Results Top


In the study group, the youngest patient was 24 years old and the eldest patient was 72 years old. Male patients were more in number in both nondiabetic and diabetic groups. In nondiabetic group, 62.4% were male patients and in diabetic group, 60.4% were males.

Dysgeusia was found to be significantly more prevalent in nondiabetic patients on dialysis (Group C), where 90% of them were found to be positive for an altered taste sensation as compared to diabetic patients, with 68% being positive for an altered taste sensation among Group A, 74% under Group B, and 65% under Group D. Dry mouth showed moderate significance statistically, with 62% of patients being positive among nondiabetics and 78.7% of diabetic patients being positive for dry mouth who were under dialysis. Uremic odor showed high significance with 75% patients positive in diabetic dialysis (Group A), 76% among Group B, with 90% among Group C, and 91% among Group D patients with P <0.05. Tongue coating was present among 18 patients of diabetic dialysis group and nine patients of nondiabetic group. A statistically high significance was observed with the objective oral manifestation of mucosal petechiae, with10% patients in nondiabetic group as compared to 31.9% in diabetic group, who showed mucosal petechiae with P <0.01. Enamel hypoplasia was found to be negative in both the diabetic and nondiabetic groups, with a zero percent prevalence in the patients [Table 2].
Table 2: Summary of the oral manifestations among the CKD patients.

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Mouth ulceration was not significantly seen in these patients. Only 2% of the diabetic dialysis patients showed positive findings [Figure 1]. The objective finding of dry mouth was present in almost all the patients with a presentation of 100% in Group A, 98% in Group B, 96% in Group C, and 98% in group D.
Figure 1: Mucosal petechiae in four groups.

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The total DMFT score demonstrated a highly significant difference between the groups with mean value of 17.7, 17.1 among diabetic CKD patients and 7.1, 6.2 for nondiabetic CKD patients with a standard deviation of 4.9, 5.6, 7.8, 7.3, respectively, with P <0.001 [Figure 2].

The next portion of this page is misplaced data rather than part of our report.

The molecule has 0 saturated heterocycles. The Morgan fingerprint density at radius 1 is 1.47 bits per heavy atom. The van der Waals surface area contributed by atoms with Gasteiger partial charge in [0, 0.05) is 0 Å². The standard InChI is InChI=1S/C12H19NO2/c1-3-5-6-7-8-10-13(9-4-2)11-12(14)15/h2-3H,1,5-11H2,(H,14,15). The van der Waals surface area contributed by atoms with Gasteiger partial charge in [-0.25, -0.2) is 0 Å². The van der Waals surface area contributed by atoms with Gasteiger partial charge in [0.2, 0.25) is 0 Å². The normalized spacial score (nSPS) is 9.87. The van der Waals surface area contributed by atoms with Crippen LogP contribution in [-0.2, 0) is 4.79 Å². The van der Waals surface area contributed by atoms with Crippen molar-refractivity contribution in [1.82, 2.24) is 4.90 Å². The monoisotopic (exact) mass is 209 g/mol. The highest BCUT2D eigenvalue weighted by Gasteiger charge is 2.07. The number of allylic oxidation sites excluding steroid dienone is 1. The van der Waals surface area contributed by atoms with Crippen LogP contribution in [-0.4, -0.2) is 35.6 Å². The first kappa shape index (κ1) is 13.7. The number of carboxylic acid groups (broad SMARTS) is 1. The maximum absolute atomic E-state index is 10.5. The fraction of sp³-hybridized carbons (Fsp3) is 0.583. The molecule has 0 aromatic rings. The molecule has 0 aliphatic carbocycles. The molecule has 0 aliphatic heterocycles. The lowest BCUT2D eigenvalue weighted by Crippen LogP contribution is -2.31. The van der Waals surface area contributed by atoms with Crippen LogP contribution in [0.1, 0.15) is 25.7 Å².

Figure 2: Comparison of DMFT score between the groups.
DMFT: Decayed, missed, and filled teeth.


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There was an increased periodontal pocket depth among diabetic CKD patients as compared to that in nondiabetic patients. A moderate significance was found, with a CPI score showing P <0.05 [Figure 3]. There was a no suggestive significance statistically, with the recorded salivary pH among diabetic and nondiabetic CKD patients.
Figure 3: Comparison of community periodontal index scores between two groups.

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   Discussion Top


Oral health could be explained as a status of complete normality of teeth and supporting structures in both morphology and function always and also of the perioral components and structures related to mastication and maxillofacial complex.[13],[14] Especially in compromised individuals, such as CKD patients, oral health also has an effect on general health.[15] In our study, dry mouth was seen both in diabetic and nondiabetic patients, with no significant statistical difference. This was not in accordance with the previous literature reports, which had shown that dry mouth was severe in the diabetic group than in the nondiabetic group.[16],[17],[18],[19],[20] There are several reasons for the prevalence of dry mouth. The decreased salivary flow may be caused by a direct uremic involvement of salivary glands, chemical inflammation, dehydration, mouth breathing (Kussmaul’s respiration), or the medications which were being used and restricted fluid intake.[15] A previous study had reported that the taste change was more in diabetic uremic patients.[20] In our study, dysgeusia was found to be significantly more in nondiabetic patients than diabetic patients. The cause of metallic taste in uremic patients has been reported to be due to urea content in the saliva and its subsequent breakdown to ammonia and carbon dioxide by bacterial ureases.[8],[15] The reason for taste change can be because of metabolic disturbances, the use of medications, diminished number of taste buds, and changes in the salivary flow and composition. Although some authors have reported that the prevalence of periodontal disease is high among patients on HD, these reports are usually poorly substantiated, as the studies often lacked a control group.[3],[11],[15] Our results agree with previous publications in which the periodontal disease in diabetic patients with CKD is slightly more in terms of the prevalence and depth of pockets.[16],[17],[20] Enamel hypoplasia was found to be negative in all the study groups, with a zero percent prevalence in the patients, as the patients who were considered in our study were all adults. In the previous studies which were done on children, the authors reported that 47.4% of their renal patients had enamel defects.[18],[19],[21]


   Conclusion Top